What is a DeiC National pilot project on the Cultural Heritage Cluster?

The Cultural Heritage Cluster (KAC) provides a technical platform and technical abilities but does not provide knowledge related to the specific research domain. Neither does KAC provide knowledge about methods that will be suitable for the specific research question.

Working with KAC does not require prior knowledge of code-based quantitative analysis nor the use of KB’s collections as data. Although, any prior knowledge would enhance the value of the pilot project and the expectations of achievable results.

What does a DeiC pilot project on the Cultural Heritage Cluster contain?

A National DeiC pilot project contains the following elements

  • Access to KAC for six consecutive months
  • 120 hours of consultancy, which is provided by the IT Development department at KB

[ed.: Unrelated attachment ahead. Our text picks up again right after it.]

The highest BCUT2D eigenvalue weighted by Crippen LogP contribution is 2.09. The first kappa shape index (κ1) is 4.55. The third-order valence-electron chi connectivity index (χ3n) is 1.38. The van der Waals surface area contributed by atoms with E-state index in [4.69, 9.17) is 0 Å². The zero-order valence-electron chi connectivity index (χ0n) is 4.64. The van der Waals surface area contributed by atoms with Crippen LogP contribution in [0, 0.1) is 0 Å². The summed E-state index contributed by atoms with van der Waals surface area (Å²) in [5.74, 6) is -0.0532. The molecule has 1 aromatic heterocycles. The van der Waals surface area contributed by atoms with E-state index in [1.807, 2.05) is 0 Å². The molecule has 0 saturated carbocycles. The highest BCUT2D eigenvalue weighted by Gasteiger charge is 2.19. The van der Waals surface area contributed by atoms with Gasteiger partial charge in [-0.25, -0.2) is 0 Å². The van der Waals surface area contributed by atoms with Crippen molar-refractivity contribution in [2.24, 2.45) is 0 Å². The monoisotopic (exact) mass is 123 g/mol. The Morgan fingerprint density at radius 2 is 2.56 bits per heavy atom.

Along with the consultancy, general IT-support is included. Therefore, KAC offers support to problems like non-functioning software, login-troubles, etc. The solutions to such problems are not included in the allocated hours of consultancy.

Structure of a pilot project

A normal project process follows the following phases

  •   Dialogue phase
    • Focus on determining data to be used
  •   Milestone 1
    • The signing of the agreement to use KAC and signing of an extradition agreement for data from KB’s collections
  •   ETL phase
    • Data extraction
  • Milestone 2
    • Extradition of data
  • Phase 1
    • Analysis work with intensive consultancy
  • Phase 2
    • Analysis work including sparring with a KB consultant
  • Milestone 3
    • Project closure

Dialogue phase

In the dialogue phase, the project process is planned. The following elements will be discussed.

  • How should the consultancy hours be distributed throughout the project?
    • g. three months with 80% of the hours followed by three months with the remaining 20%. This is equivalent to approx. a day of the week for the first three months.